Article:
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The article discussed the potential benefits and the risks of biopharming. Biopharming …

Biology Articles » Agriculture » The growing drug problem down on the pharm: biopharming » Biopharming and the environment

Biopharming and the environment
- The growing drug problem down on the pharm: biopharming

A question that is always asked—or should always be asked—about any new technology is whether that technology will have any impact on the earth's ecosystems and creatures. In this case, could plant-grown drugs and chemicals harm the environment?

It's important to remember that farm fields do not have some invisible shield over them. They are in nature, and they share their space with animals, insects, and soil organisms, all of which can potentially be affected by chemicals in biopharmed crops. Animals and insects can also transport pollen and seeds from biopharmed plants.

Some biopharm plants are extremely potent, and are active at billionths of a gram. None have been approved for human consumption. According to Dr. Glynis Giddings et al.:

"Biopharmaceuticals usually elicit responses at low concentrations, and may be toxic at higher ones. Many have physiochemical properties that might cause them to persist in the environment or bioaccumulate in living organisms, possibly damaging non-target organisms..."

Open-air field testing of biopharm crops has been done in many US states, with Nebraska and Hawaii having the most sites. The wildlife, farms and residents of Hawaii are particularly vulnerable to contamination because the islands are home to more than one third of all US endangered species—more per square mile than anywhere else on earth—and farming takes place close to sensitive wildlife areas and population centers.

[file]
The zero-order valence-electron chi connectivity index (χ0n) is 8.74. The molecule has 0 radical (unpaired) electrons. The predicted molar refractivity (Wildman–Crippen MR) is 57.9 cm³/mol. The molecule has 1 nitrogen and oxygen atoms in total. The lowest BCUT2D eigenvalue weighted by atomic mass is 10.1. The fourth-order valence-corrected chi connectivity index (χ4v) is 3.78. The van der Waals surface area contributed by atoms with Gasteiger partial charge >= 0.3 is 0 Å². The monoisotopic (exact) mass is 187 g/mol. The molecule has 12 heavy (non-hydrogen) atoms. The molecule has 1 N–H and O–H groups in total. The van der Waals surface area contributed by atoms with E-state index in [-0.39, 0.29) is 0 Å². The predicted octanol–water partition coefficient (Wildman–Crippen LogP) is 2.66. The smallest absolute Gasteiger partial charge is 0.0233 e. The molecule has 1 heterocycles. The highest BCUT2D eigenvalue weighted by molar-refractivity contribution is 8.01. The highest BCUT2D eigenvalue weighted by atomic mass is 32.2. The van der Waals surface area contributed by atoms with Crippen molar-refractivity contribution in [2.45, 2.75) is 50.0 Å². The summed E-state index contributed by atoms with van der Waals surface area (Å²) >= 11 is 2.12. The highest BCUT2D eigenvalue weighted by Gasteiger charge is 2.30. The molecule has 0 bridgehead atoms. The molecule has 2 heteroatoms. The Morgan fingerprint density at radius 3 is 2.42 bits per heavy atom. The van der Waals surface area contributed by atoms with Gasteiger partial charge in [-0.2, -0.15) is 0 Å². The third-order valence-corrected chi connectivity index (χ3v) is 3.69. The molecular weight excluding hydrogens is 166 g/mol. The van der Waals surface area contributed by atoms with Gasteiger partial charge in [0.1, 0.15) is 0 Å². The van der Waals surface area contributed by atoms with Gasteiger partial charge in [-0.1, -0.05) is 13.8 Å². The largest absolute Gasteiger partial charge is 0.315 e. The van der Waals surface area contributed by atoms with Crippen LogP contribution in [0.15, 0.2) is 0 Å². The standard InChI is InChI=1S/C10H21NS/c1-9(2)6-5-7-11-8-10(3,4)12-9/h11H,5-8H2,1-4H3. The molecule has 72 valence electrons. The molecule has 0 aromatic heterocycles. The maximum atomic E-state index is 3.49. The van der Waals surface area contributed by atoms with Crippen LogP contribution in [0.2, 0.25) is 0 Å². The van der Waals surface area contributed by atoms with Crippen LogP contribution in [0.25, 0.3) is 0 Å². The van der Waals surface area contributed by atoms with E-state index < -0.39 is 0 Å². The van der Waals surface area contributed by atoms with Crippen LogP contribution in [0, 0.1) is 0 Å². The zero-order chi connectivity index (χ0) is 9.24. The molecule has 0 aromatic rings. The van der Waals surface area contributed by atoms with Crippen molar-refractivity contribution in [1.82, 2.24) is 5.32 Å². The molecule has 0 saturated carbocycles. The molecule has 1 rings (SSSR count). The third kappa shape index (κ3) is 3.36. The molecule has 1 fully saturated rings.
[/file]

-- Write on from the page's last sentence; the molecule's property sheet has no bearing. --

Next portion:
A 2002 study by the National Academy of Sciences found the environmental impacts of biopharm agriculture cannot be predicted and that the novel compounds being produced by these plants may contaminate human and animal food supplies. In March of 2003, USDA announced it would increase buffer zones between biopharm crops and other food or livestock crops from one-half mile to one mile. This would still appear to be grossly inadequate—in 2004, pollen from a genetically engineered grass crop was found to have traveled 13 miles (21 km) from the test plot.
But Aren't Biopharm Crops Regulated?

In the United States, USDA has primary authority for experimental biopharm crop cultivation. Do USDA rules ensure that it's all being done in a safe manner? Hmm. Consider the following.

USDA's "gene confinement measures" are intended to minimize rather than prevent contamination of food crops with biopharm crops. The few environmental assessments conducted by USDA are of poor quality and show a disturbing willingness to bend the rules to the likes of the biopharming corporations. For instance, a trial of alfalfa engineered with industrial enzymes was allowed to proceed despite the presence of non-GE alfalfa within 200 yards of the test site—less than the accepted isolation distance. USDA approved the field trial plan over the objections of the Wisconsin Department of Agriculture.

Genetically engineered crops in general have been found to contaminate non-GE food crops. In the StarLink fiasco, genetically engineered corn that was not approved for human consumption ended up in dozens of products on supermarket shelves that had to be recalled. Even more relevant here is that fact that potentially disastrous slip-ups in biopharm field tests have already occurred. USDA has twice cited ProdiGene twice for allowing biopharm crops to contaminate food crops. In one case, USDA quarantined and destroyed 500,000 bushels of Nebraska soybeans meant for human consumption because the crop had been contaminated with corn engineered to produce a pig vaccine. Similarly, potential contamination led to the destruction of 155 acres of conventional corn in Iowa.

Even if USDA biopharming regulations were adequate to protect the food supply from biopharm contamination, would they be followed? When it comes to GE crops in general, protocols have often been flouted. Dow AgroSciences and Pioneer Hi-Bred International have both been fined for increasing the risk of cross-breeding (contamination) by not complying with USDA permits in tests of (non-biopharm) genetically engineered corn in Hawaii. Growers of genetically engineered Bt crops have been regularly found to be non-compliant with their resistance management plans.

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